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Old 4th December 2015, 15:13   #14  |  Link
feisty2
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Quote:
Originally Posted by Shiandow View Post
By the way, for some incomprehensible reason they have scaled the image on that page from 256x256 to 266x266, which has made them a lot blurrier, you should open them on a separate page if you want to compare quality. In my opinion their perceptual algorithm is better at preserving fine lines and texture, although it might overdo it on some of the images.
well, I re-checked the downscaled images at 256x256 and it makes sense now, perceptual looks better than bicubicresize(b=-1,c=0)
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Old 4th December 2015, 15:28   #15  |  Link
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Hmm, gotta test this for myself...


Note the small images are downsized, then enlarged x2 to exaggerate the artifacts, and to try to look like the sample.

Even so, the sample images don't look right; it looks like they have been softened or something. (EDIT missed the posts above discussing this)

EDIT This is not a good way to test IMHO -- unless you plan to view the final product at x2 scale.

EDIT "Perceptual" is the only one besides "Point" to preserve the eye sparkle, but that can be fixed with gamma-aware resizing, I think.

Feel free to use this script with any downscale method you want to test.

Code:
ImageSource("faceComparisons.png")
O=Crop(0, 0, 636, 0) ## face 1, all sizes
Crop(0, 0, 288, 380) ## face 1, cropped

scale=148.0/364.0 ## per sample image
scale=Min(Max(0.1, scale), 0.5)
## downsize to 1/2 this scale, then upsize x2

wid = mod(2, Round(scale*Width))
hgt = mod(2, Round(scale*Height))

StackHorizontal(
\   BlankClip(Last, color=$ffffff, width=O.Width-(4*wid))
\ , StackVertical(
\       PointResize(wid/2, hgt/2).x2.sub("Point")
\    ,  Lanczos4Resize(wid/2, hgt/2).x2.sub("Lanczos")
\    ,  BlankClip(Last, color=$ffffff, width=wid, height=(Height-2*hgt))
\   )
\ , StackVertical(
\       BilinearResize(wid/2, hgt/2).x2.sub("Bilinear")
\    ,  BicubicResize(wid/2, hgt/2).x2.sub("Bicubic")
\    ,  BlankClip(Last, color=$ffffff, width=wid, height=(Height-2*hgt))
\   )
\ , StackVertical(
\       BicubicResize(wid/2, hgt/2, b=-1, c=0).x2.sub("Bicubic(-1, 0)")
\    ,  BicubicResize(wid/2, hgt/2, b=0, c=0.75).x2.sub("Bicubic(0, 0.75)")
\    ,  BlankClip(Last, color=$ffffff, width=wid, height=(Height-2*hgt))
\   )
\ , StackVertical(
\       Spline16Resize(wid/2, hgt/2).x2.sub("Spline16")
\    ,  Spline64Resize(wid/2, hgt/2).x2.sub("Spline64")
\    ,  BlankClip(Last, color=$ffffff, width=wid, height=(Height-2*hgt))
\   )
\ )
return StackVertical(O, Last)

function mod(int m, int i)
{
    return i - i % m
}

function x2(clip C)
{
    C
    return PointResize(2*Width, 2*Height)
}

function sub(clip C, string s)
{
    return C.Subtitle(s, size=C.Height/10, align=2)
}

Last edited by raffriff42; 16th March 2017 at 23:54. Reason: (fixed image link)
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Old 4th December 2015, 17:10   #16  |  Link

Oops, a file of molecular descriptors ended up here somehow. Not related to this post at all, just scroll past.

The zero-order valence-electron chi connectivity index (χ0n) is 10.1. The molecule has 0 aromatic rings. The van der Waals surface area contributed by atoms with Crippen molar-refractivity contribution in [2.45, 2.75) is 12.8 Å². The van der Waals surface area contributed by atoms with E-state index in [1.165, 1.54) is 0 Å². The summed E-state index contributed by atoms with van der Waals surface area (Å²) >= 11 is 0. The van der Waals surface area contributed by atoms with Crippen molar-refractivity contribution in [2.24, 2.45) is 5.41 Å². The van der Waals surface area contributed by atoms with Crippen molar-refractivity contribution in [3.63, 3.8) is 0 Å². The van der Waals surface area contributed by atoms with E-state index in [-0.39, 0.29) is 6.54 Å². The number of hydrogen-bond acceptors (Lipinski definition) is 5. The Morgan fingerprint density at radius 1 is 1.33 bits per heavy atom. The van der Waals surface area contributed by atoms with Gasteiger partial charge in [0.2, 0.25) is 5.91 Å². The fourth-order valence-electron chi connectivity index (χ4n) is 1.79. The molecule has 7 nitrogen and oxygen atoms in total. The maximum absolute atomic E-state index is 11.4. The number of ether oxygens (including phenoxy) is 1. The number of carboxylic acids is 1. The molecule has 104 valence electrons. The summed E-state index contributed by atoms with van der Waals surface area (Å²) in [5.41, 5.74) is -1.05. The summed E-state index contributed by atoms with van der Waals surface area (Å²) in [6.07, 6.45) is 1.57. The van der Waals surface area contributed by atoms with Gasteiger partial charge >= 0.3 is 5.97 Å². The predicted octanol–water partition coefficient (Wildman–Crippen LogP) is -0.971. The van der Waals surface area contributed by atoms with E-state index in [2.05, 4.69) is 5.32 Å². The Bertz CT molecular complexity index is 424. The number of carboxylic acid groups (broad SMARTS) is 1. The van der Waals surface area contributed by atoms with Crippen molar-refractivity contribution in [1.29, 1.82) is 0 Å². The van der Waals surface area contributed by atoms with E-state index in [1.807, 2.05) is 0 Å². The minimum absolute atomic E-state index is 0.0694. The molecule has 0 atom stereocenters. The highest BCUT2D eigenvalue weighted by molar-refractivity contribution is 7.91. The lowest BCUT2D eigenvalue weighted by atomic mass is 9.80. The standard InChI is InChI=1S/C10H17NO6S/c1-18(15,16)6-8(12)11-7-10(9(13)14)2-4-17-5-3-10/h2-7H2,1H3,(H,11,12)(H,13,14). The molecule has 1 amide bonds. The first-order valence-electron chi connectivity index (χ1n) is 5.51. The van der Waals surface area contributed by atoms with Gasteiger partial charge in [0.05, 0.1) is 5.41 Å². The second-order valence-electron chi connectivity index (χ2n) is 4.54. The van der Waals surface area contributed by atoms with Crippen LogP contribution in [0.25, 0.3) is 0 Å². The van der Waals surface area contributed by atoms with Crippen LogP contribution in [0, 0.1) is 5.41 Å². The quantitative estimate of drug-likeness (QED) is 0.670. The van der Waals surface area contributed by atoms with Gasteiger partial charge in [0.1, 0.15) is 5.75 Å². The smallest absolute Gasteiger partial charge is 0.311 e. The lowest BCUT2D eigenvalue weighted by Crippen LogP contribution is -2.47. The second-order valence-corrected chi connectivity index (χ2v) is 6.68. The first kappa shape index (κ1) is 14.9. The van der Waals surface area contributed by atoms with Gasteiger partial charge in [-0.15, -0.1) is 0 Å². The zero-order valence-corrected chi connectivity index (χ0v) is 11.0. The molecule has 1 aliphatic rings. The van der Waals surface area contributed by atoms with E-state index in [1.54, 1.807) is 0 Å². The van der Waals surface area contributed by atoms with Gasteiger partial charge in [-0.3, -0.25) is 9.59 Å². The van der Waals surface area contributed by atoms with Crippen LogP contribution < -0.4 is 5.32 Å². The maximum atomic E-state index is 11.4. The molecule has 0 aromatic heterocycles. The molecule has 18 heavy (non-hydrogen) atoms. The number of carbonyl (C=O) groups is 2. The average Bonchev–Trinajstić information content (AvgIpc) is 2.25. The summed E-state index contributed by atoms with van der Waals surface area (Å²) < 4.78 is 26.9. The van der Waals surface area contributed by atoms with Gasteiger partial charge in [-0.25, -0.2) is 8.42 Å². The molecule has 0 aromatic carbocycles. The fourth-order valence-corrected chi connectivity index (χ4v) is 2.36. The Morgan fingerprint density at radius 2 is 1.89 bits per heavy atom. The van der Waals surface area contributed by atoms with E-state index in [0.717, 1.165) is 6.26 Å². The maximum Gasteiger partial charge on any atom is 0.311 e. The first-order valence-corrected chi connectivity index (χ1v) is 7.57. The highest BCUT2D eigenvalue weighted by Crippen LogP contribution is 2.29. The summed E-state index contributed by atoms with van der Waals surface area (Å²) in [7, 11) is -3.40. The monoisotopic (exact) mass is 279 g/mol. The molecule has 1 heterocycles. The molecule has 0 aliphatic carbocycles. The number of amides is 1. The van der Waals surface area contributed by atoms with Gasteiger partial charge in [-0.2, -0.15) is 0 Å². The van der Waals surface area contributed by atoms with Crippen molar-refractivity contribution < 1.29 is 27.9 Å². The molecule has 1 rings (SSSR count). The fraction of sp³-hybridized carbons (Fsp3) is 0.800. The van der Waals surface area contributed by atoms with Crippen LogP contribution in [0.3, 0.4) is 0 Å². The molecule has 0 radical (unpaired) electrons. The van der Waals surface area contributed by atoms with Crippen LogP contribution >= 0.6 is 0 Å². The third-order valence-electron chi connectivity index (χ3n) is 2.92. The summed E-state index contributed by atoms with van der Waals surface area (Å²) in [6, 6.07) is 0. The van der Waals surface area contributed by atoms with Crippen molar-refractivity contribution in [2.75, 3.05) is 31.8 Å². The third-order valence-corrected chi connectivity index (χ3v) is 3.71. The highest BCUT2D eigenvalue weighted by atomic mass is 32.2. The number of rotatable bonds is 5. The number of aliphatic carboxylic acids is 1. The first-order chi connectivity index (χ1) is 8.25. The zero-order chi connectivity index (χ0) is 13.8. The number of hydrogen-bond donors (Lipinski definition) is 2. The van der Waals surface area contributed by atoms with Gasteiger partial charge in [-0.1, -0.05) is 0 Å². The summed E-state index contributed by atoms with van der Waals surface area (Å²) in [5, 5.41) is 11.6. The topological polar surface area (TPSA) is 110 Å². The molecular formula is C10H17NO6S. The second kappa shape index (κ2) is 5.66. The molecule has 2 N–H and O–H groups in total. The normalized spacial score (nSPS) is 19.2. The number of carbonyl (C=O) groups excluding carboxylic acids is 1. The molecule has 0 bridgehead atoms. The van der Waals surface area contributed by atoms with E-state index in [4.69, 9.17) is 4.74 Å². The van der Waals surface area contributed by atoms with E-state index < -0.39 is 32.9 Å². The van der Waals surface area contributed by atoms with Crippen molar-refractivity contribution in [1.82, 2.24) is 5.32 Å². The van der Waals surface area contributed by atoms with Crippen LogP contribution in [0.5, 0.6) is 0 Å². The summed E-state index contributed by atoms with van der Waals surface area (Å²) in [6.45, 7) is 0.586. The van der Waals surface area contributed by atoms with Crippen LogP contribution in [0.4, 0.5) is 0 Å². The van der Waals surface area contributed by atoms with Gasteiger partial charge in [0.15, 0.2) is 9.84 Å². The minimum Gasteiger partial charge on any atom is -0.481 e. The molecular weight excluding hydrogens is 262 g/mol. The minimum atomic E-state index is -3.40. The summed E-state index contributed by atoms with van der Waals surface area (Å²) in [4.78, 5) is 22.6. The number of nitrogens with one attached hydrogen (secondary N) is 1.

Shiandow
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Quote:
Originally Posted by feisty2 View Post
well, I re-checked the downscaled images at 256x256 and it makes sense now, perceptual looks better than bicubicresize(b=-1,c=0)
Yeah, still no clue why they felt the need to make their images 10 pixels bigger. They seem to make similar mistakes on other parts of the web site which makes things really confusing. It's almost as if they don't want people to use their algorithm.

By the way, bicubic(-1,0) looks pretty neat, I think I might use that for downscaling from now on.
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Old 4th December 2015, 18:05   #17  |  Link
MysteryX
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Quote:
Originally Posted by Shiandow View Post
By the way, bicubic(-1,0) looks pretty neat, I think I might use that for downscaling from now on.
Does that mean your SuperRes algorithm might work better with that?

How does that Bicubic.hlsl need to be updated, changing BC to -1 and 0 or in this implementation it's something else?

https://github.com/mysteryx93/AviSyn...s/Bicubic.hlsl
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Old 4th December 2015, 20:33   #18  |  Link
Shiandow
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Quote:
Originally Posted by MysteryX View Post
Does that mean your SuperRes algorithm might work better with that?

How does that Bicubic.hlsl need to be updated, changing BC to -1 and 0 or in this implementation it's something else?

https://github.com/mysteryx93/AviSyn...s/Bicubic.hlsl
It might, haven't checked it yet. If you want to try it should indeed work if you just change "B" and "C" to -1 and 0 respectively.
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Old 4th December 2015, 21:06   #19  |  Link
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Or you can just use Shader with Param2 = "-1,0f"

IIRC, VirtualDub's documentation mentions that using B = -0.6 is mathematically more accurate, so that's something you could try out.

Last edited by sqrt(9801); 4th December 2015 at 21:09.
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Old 4th December 2015, 22:28   #20  |  Link
MysteryX
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Here are some tests with SuperRes using these different downscalers
SuperRes(Passes=2, Strength=.43) with NNEDI3(nns=4) as a prescaler

Current (1/3, 1/3)


-1,0


-.6,0


These clearly make the image softer. Let's try with increased Strength.

-.6,0, Strength=1


My observation: -1,0 is too sort. -6.0 looks more natural than 1/3,1/3 but requires increased strength. It removes some weird darker areas of trees that happen with 1/3,1/3.

Overall, -6,0 with Strength=1 still looks a bit softer but it also looks more natural. I like that one.

What about an ultra-sharp version of it with Passes=3 and Strength=1? It looks pretty decent!


It's worth nothing that the colors are slightly different, especially with the greens. Which one is the most accurate?

The greens are already darker than the NNEDI3 version, so -6,0 is more accurate on the colors.

Last edited by MysteryX; 4th December 2015 at 22:41.